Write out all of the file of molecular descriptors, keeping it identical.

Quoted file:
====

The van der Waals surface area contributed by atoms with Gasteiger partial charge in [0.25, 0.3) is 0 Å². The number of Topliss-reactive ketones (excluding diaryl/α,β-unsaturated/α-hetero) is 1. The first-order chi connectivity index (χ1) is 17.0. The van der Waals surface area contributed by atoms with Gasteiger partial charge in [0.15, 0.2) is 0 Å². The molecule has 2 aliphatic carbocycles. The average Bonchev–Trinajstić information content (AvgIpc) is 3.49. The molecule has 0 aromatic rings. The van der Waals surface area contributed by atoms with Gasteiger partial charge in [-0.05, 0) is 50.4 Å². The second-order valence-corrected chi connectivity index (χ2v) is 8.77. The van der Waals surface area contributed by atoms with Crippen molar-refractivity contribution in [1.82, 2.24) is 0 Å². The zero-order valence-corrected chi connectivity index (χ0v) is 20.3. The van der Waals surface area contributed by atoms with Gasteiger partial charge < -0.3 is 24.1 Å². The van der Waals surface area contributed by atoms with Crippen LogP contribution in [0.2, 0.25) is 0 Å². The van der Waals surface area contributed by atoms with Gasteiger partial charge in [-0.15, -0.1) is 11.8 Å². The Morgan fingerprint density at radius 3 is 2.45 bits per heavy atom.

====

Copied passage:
The van der Waals surface area contributed by atoms with Gasteiger partial charge in [0.25, 0.3) is 0 Å². The number of Topliss-reactive ketones (excluding diaryl/α,β-unsaturated/α-hetero) is 1. The first-order chi connectivity index (χ1) is 17.0. The van der Waals surface area contributed by atoms with Gasteiger partial charge in [0.15, 0.2) is 0 Å². The molecule has 2 aliphatic carbocycles. The average Bonchev–Trinajstić information content (AvgIpc) is 3.49. The molecule has 0 aromatic rings. The van der Waals surface area contributed by atoms with Gasteiger partial charge in [-0.05, 0) is 50.4 Å². The second-order valence-corrected chi connectivity index (χ2v) is 8.77. The van der Waals surface area contributed by atoms with Crippen molar-refractivity contribution in [1.82, 2.24) is 0 Å². The zero-order valence-corrected chi connectivity index (χ0v) is 20.3. The van der Waals surface area contributed by atoms with Gasteiger partial charge < -0.3 is 24.1 Å². The van der Waals surface area contributed by atoms with Crippen LogP contribution in [0.2, 0.25) is 0 Å². The van der Waals surface area contributed by atoms with Gasteiger partial charge in [-0.15, -0.1) is 11.8 Å². The Morgan fingerprint density at radius 3 is 2.45 bits per heavy atom.